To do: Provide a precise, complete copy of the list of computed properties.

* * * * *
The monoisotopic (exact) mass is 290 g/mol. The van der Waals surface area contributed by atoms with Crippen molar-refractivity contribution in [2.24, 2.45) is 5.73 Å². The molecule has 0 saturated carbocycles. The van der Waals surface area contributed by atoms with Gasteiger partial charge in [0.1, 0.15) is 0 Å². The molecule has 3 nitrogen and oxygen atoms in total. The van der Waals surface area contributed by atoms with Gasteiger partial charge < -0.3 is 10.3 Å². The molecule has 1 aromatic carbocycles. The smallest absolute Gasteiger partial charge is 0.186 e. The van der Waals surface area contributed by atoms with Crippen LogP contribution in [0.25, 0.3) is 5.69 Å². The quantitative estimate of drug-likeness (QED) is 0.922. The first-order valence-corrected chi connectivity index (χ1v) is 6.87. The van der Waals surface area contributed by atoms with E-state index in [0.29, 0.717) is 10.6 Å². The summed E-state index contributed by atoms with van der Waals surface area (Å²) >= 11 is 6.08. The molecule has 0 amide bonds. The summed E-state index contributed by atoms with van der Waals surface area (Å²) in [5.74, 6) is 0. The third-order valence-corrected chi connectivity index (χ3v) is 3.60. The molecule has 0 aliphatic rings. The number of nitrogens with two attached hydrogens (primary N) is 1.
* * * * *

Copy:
The monoisotopic (exact) mass is 290 g/mol. The van der Waals surface area contributed by atoms with Crippen molar-refractivity contribution in [2.24, 2.45) is 5.73 Å². The molecule has 0 saturated carbocycles. The van der Waals surface area contributed by atoms with Gasteiger partial charge in [0.1, 0.15) is 0 Å². The molecule has 3 nitrogen and oxygen atoms in total. The van der Waals surface area contributed by atoms with Gasteiger partial charge < -0.3 is 10.3 Å². The molecule has 1 aromatic carbocycles. The smallest absolute Gasteiger partial charge is 0.186 e. The van der Waals surface area contributed by atoms with Crippen LogP contribution in [0.25, 0.3) is 5.69 Å². The quantitative estimate of drug-likeness (QED) is 0.922. The first-order valence-corrected chi connectivity index (χ1v) is 6.87. The van der Waals surface area contributed by atoms with E-state index in [0.29, 0.717) is 10.6 Å². The summed E-state index contributed by atoms with van der Waals surface area (Å²) >= 11 is 6.08. The molecule has 0 amide bonds. The summed E-state index contributed by atoms with van der Waals surface area (Å²) in [5.74, 6) is 0. The third-order valence-corrected chi connectivity index (χ3v) is 3.60. The molecule has 0 aliphatic rings. The number of nitrogens with two attached hydrogens (primary N) is 1.